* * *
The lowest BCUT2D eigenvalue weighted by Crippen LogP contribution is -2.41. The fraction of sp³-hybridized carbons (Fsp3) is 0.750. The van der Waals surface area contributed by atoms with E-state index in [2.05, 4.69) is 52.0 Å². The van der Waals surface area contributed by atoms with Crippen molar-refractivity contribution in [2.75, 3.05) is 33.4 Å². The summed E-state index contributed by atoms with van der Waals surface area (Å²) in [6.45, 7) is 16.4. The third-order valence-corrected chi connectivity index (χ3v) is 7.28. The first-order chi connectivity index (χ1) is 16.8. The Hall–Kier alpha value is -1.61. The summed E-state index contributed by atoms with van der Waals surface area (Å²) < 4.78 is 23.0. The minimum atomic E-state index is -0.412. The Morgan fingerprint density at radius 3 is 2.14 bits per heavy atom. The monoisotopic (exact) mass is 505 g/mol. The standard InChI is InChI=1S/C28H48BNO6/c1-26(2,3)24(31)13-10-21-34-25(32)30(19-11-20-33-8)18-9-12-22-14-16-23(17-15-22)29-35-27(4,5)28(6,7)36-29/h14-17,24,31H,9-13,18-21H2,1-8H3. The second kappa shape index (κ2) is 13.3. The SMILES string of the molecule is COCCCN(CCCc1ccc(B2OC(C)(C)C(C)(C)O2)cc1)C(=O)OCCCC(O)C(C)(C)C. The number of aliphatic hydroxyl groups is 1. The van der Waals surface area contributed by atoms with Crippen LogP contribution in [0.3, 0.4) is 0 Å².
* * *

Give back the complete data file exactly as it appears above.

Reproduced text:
The lowest BCUT2D eigenvalue weighted by Crippen LogP contribution is -2.41. The fraction of sp³-hybridized carbons (Fsp3) is 0.750. The van der Waals surface area contributed by atoms with E-state index in [2.05, 4.69) is 52.0 Å². The van der Waals surface area contributed by atoms with Crippen molar-refractivity contribution in [2.75, 3.05) is 33.4 Å². The summed E-state index contributed by atoms with van der Waals surface area (Å²) in [6.45, 7) is 16.4. The third-order valence-corrected chi connectivity index (χ3v) is 7.28. The first-order chi connectivity index (χ1) is 16.8. The Hall–Kier alpha value is -1.61. The summed E-state index contributed by atoms with van der Waals surface area (Å²) < 4.78 is 23.0. The minimum atomic E-state index is -0.412. The Morgan fingerprint density at radius 3 is 2.14 bits per heavy atom. The monoisotopic (exact) mass is 505 g/mol. The standard InChI is InChI=1S/C28H48BNO6/c1-26(2,3)24(31)13-10-21-34-25(32)30(19-11-20-33-8)18-9-12-22-14-16-23(17-15-22)29-35-27(4,5)28(6,7)36-29/h14-17,24,31H,9-13,18-21H2,1-8H3. The second kappa shape index (κ2) is 13.3. The SMILES string of the molecule is COCCCN(CCCc1ccc(B2OC(C)(C)C(C)(C)O2)cc1)C(=O)OCCCC(O)C(C)(C)C. The number of aliphatic hydroxyl groups is 1. The van der Waals surface area contributed by atoms with Crippen LogP contribution in [0.3, 0.4) is 0 Å².